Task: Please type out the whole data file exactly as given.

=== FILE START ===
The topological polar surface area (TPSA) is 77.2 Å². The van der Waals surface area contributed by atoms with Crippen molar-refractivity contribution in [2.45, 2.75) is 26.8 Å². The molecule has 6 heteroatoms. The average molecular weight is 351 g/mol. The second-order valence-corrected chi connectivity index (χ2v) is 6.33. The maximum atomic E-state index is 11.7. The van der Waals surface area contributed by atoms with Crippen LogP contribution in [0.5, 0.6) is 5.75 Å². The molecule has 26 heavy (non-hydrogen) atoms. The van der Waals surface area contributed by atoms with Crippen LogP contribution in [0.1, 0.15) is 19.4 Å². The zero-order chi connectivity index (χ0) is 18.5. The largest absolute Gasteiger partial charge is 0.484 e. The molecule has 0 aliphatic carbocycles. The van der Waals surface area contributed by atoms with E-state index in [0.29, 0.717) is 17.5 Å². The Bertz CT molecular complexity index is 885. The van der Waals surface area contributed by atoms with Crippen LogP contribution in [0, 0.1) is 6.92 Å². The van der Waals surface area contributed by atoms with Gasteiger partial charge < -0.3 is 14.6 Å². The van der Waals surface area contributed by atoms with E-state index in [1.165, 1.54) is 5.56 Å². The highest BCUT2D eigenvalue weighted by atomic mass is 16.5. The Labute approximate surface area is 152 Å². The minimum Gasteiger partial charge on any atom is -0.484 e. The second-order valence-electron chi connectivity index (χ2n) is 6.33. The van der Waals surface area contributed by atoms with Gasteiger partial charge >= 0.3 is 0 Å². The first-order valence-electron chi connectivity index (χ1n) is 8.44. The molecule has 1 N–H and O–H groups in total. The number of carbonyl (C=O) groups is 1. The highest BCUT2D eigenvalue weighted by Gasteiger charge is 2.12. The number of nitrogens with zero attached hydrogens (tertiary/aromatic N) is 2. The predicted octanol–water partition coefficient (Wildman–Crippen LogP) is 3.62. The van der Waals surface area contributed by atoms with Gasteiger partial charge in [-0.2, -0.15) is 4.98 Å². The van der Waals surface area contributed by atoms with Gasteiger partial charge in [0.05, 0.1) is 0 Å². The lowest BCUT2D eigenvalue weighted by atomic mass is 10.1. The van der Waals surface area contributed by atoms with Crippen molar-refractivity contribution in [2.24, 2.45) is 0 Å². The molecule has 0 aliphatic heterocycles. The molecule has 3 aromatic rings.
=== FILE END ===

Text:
The topological polar surface area (TPSA) is 77.2 Å². The van der Waals surface area contributed by atoms with Crippen molar-refractivity contribution in [2.45, 2.75) is 26.8 Å². The molecule has 6 heteroatoms. The average molecular weight is 351 g/mol. The second-order valence-corrected chi connectivity index (χ2v) is 6.33. The maximum atomic E-state index is 11.7. The van der Waals surface area contributed by atoms with Crippen LogP contribution in [0.5, 0.6) is 5.75 Å². The molecule has 26 heavy (non-hydrogen) atoms. The van der Waals surface area contributed by atoms with Crippen LogP contribution in [0.1, 0.15) is 19.4 Å². The zero-order chi connectivity index (χ0) is 18.5. The largest absolute Gasteiger partial charge is 0.484 e. The molecule has 0 aliphatic carbocycles. The van der Waals surface area contributed by atoms with E-state index in [0.29, 0.717) is 17.5 Å². The Bertz CT molecular complexity index is 885. The van der Waals surface area contributed by atoms with Crippen LogP contribution in [0, 0.1) is 6.92 Å². The van der Waals surface area contributed by atoms with Gasteiger partial charge < -0.3 is 14.6 Å². The van der Waals surface area contributed by atoms with E-state index in [1.165, 1.54) is 5.56 Å². The highest BCUT2D eigenvalue weighted by atomic mass is 16.5. The Labute approximate surface area is 152 Å². The minimum Gasteiger partial charge on any atom is -0.484 e. The second-order valence-electron chi connectivity index (χ2n) is 6.33. The van der Waals surface area contributed by atoms with Gasteiger partial charge >= 0.3 is 0 Å². The first-order valence-electron chi connectivity index (χ1n) is 8.44. The molecule has 1 N–H and O–H groups in total. The number of carbonyl (C=O) groups is 1. The highest BCUT2D eigenvalue weighted by Gasteiger charge is 2.12. The number of nitrogens with zero attached hydrogens (tertiary/aromatic N) is 2. The predicted octanol–water partition coefficient (Wildman–Crippen LogP) is 3.62. The van der Waals surface area contributed by atoms with Gasteiger partial charge in [-0.2, -0.15) is 4.98 Å². The van der Waals surface area contributed by atoms with Gasteiger partial charge in [0.05, 0.1) is 0 Å². The lowest BCUT2D eigenvalue weighted by atomic mass is 10.1. The van der Waals surface area contributed by atoms with Crippen molar-refractivity contribution in [2.24, 2.45) is 0 Å². The molecule has 0 aliphatic heterocycles. The molecule has 3 aromatic rings.